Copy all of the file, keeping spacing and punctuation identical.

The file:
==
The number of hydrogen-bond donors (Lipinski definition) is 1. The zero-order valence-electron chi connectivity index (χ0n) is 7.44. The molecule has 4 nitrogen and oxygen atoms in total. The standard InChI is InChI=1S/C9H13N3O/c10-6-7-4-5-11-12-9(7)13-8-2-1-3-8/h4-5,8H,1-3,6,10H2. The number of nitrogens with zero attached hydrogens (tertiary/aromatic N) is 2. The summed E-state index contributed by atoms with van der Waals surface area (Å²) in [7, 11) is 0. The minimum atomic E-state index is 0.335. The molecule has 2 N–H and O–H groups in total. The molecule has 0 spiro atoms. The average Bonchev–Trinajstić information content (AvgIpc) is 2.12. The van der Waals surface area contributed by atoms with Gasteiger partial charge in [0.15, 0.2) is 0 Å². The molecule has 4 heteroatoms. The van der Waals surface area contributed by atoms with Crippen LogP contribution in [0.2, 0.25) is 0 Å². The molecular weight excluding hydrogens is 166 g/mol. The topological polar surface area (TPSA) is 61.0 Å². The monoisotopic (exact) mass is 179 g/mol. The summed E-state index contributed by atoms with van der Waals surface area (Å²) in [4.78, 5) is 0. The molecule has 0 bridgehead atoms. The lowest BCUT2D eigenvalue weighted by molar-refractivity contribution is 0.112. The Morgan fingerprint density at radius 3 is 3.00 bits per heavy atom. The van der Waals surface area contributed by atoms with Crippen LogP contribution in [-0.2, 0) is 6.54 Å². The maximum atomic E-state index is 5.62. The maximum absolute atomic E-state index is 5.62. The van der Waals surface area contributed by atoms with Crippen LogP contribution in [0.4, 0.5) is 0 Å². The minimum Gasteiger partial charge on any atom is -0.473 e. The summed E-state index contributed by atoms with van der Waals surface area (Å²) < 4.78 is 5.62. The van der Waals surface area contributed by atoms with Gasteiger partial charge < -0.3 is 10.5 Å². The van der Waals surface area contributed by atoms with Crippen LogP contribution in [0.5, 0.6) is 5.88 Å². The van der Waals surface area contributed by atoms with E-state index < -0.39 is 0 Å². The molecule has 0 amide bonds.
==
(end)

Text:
The number of hydrogen-bond donors (Lipinski definition) is 1. The zero-order valence-electron chi connectivity index (χ0n) is 7.44. The molecule has 4 nitrogen and oxygen atoms in total. The standard InChI is InChI=1S/C9H13N3O/c10-6-7-4-5-11-12-9(7)13-8-2-1-3-8/h4-5,8H,1-3,6,10H2. The number of nitrogens with zero attached hydrogens (tertiary/aromatic N) is 2. The summed E-state index contributed by atoms with van der Waals surface area (Å²) in [7, 11) is 0. The minimum atomic E-state index is 0.335. The molecule has 2 N–H and O–H groups in total. The molecule has 0 spiro atoms. The average Bonchev–Trinajstić information content (AvgIpc) is 2.12. The van der Waals surface area contributed by atoms with Gasteiger partial charge in [0.15, 0.2) is 0 Å². The molecule has 4 heteroatoms. The van der Waals surface area contributed by atoms with Crippen LogP contribution in [0.2, 0.25) is 0 Å². The molecular weight excluding hydrogens is 166 g/mol. The topological polar surface area (TPSA) is 61.0 Å². The monoisotopic (exact) mass is 179 g/mol. The summed E-state index contributed by atoms with van der Waals surface area (Å²) in [4.78, 5) is 0. The molecule has 0 bridgehead atoms. The lowest BCUT2D eigenvalue weighted by molar-refractivity contribution is 0.112. The Morgan fingerprint density at radius 3 is 3.00 bits per heavy atom. The van der Waals surface area contributed by atoms with Crippen LogP contribution in [-0.2, 0) is 6.54 Å². The maximum atomic E-state index is 5.62. The maximum absolute atomic E-state index is 5.62. The van der Waals surface area contributed by atoms with Crippen LogP contribution in [0.4, 0.5) is 0 Å². The minimum Gasteiger partial charge on any atom is -0.473 e. The summed E-state index contributed by atoms with van der Waals surface area (Å²) < 4.78 is 5.62. The van der Waals surface area contributed by atoms with Gasteiger partial charge < -0.3 is 10.5 Å². The van der Waals surface area contributed by atoms with Crippen LogP contribution in [0.5, 0.6) is 5.88 Å². The van der Waals surface area contributed by atoms with E-state index < -0.39 is 0 Å². The molecule has 0 amide bonds.